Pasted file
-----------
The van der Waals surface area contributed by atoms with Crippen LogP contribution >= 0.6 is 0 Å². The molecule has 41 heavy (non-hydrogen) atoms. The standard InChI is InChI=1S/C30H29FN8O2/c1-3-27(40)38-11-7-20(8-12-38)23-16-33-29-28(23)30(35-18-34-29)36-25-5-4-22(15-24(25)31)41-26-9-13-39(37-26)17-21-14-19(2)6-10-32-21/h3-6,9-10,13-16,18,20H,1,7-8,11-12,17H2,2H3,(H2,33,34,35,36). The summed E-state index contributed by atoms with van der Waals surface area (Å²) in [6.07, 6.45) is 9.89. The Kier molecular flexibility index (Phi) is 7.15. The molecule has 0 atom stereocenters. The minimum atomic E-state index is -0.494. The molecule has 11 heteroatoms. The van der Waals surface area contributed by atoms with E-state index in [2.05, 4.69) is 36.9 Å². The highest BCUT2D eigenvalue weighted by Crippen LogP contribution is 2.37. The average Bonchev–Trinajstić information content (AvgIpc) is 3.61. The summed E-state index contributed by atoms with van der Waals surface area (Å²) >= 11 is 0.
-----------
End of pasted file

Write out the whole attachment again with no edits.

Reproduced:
The van der Waals surface area contributed by atoms with Crippen LogP contribution >= 0.6 is 0 Å². The molecule has 41 heavy (non-hydrogen) atoms. The standard InChI is InChI=1S/C30H29FN8O2/c1-3-27(40)38-11-7-20(8-12-38)23-16-33-29-28(23)30(35-18-34-29)36-25-5-4-22(15-24(25)31)41-26-9-13-39(37-26)17-21-14-19(2)6-10-32-21/h3-6,9-10,13-16,18,20H,1,7-8,11-12,17H2,2H3,(H2,33,34,35,36). The summed E-state index contributed by atoms with van der Waals surface area (Å²) in [6.07, 6.45) is 9.89. The Kier molecular flexibility index (Phi) is 7.15. The molecule has 0 atom stereocenters. The minimum atomic E-state index is -0.494. The molecule has 11 heteroatoms. The van der Waals surface area contributed by atoms with E-state index in [2.05, 4.69) is 36.9 Å². The highest BCUT2D eigenvalue weighted by Crippen LogP contribution is 2.37. The average Bonchev–Trinajstić information content (AvgIpc) is 3.61. The summed E-state index contributed by atoms with van der Waals surface area (Å²) >= 11 is 0.